Prior to using disposable slide-step PTC procedure tray 10, i.e. during storage or shipment, lower tray member 12 normally slideably engages upper tray member 11. Upper tray member 11 engages lower tray member 12 by sliding flange 18 along lower tray member top surface 21 causing flange 18 to slide between flange retaining members 23 and lower tray member top surface 21. Upper tray member 11 slides on lower tray member 12 from the side of lower tray member 12 along which lower tray member peripheral rim 22 does not extend. When upper tray member 11 completely engages lower tray member 12, the instruments in lower tray member 12 are completely confined and concealed. This allows the surgeon to sequentially perform a PTC procedure by initially forming a sterile field while protecting the instruments and materials which are required for the actual PTC procedure from exposure during the preparation of the sterile field.
Prior to shipment, all of the instruments, materials, and both trays are sterilized, e.g. by ethylene oxide sterilization or the like. The sterilized instruments and materials can then be packaged in individual sterile packages, e.g. in a heat-sealed impermeable polymeric film, which are placed in the appropriate article supporting recesses.
Typical PTC procedures have been carried out on literally hundreds of patients with hepatobiliary disease, using a very thin needle. Visualization of the biliary tree can be accomplished without suctioning of the bile. Complications are relatively infrequent.
In this invention, the assembled PTC tray is placed on any suitable horizontal support. After using swabs and drapes or the like stored in the upper tray member 11, upper tray member 11 is removed exposing lower tray member 12. The supine patient is locally anesthetized by injection with 1% xylocaine hydrochloride or the like as far as the peritoneum. The needle is introduced in the conventional manner from, for example, the seventh or eighth interspace, and the needle insertion is made parallel to the plane of the table on which the patient is lying. The puncture site can be, for example, 10-13 centimeters from the table, depending on the patient's chest thickness. After anesthetizing the needle's course, the stylet is removed, and the needle is connected to a 3-way stopcock which is connected to the syringe and to the source of the contrast medium. The stopcock is then appropriately positioned to first fill the syringe and then to inject the patient. When the medium successfully enters a bile duct, the X-ray pictures are taken. After the pictures are taken, the needle can be removed. Disposable needles can then be discarded, along with the disposable tray member.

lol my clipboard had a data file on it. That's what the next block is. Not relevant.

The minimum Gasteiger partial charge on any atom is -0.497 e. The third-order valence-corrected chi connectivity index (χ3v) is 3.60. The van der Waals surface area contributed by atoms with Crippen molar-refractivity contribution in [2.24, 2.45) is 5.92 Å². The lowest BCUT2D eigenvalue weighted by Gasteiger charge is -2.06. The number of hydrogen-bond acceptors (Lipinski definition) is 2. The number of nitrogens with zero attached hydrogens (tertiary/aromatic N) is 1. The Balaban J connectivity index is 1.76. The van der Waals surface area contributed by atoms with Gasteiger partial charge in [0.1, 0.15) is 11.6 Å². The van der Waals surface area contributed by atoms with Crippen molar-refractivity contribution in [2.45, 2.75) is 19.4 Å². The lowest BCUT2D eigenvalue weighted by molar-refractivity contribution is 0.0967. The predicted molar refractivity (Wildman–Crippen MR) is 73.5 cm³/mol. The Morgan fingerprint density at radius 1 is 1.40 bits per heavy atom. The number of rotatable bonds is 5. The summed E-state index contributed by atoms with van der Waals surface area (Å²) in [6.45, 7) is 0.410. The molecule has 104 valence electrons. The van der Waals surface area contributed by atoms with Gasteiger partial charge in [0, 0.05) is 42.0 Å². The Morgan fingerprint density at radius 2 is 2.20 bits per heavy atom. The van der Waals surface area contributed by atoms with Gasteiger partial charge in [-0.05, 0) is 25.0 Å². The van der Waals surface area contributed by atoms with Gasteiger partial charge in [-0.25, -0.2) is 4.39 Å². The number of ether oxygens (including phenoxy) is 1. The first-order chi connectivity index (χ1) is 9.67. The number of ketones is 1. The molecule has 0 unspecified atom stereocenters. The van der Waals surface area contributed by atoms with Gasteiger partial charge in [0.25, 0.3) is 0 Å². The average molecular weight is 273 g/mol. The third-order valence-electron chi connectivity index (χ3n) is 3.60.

The advantages of using a two-tier tray for a PTC procedure will now be evident to those skilled in the art. The instruments (the needle, etc.) need not ever contact the horizontal support and are stored in and removed from the sterile lower tray member 12. Disposable tray members and instruments simplify sterilization procedures. The chance of incorrectly carrying out the procedure is reduced.
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|U.S. Classification||206/370, 220/345.1, 220/345.4, 206/564, 206/570|
|International Classification||B65D1/36, A61B19/02|
|Cooperative Classification||B65D1/36, A61B50/33|
|European Classification||A61B19/02P6, B65D1/36|
|Jun 18, 1984||AS||Assignment|
Owner name: WATERS INSTRUMENTS, INC. A CORP OF MN
Free format text: MERGER;ASSIGNORS:WATS CORPORATION (CHANGED TO);JOHANNAH MEDICAL SERVICES, INC. (MERGED INTO);REEL/FRAME:004270/0766
Effective date: 19840529
Owner name: MEDI-TECH, INCORPORATED, 480 PLEASANT, WATERTOWN,
Free format text: ASSIGNMENT OF ASSIGNORS INTEREST.;ASSIGNOR:WATERS INSTRUMENTS, INC.;REEL/FRAME:004270/0861
Effective date: 19840531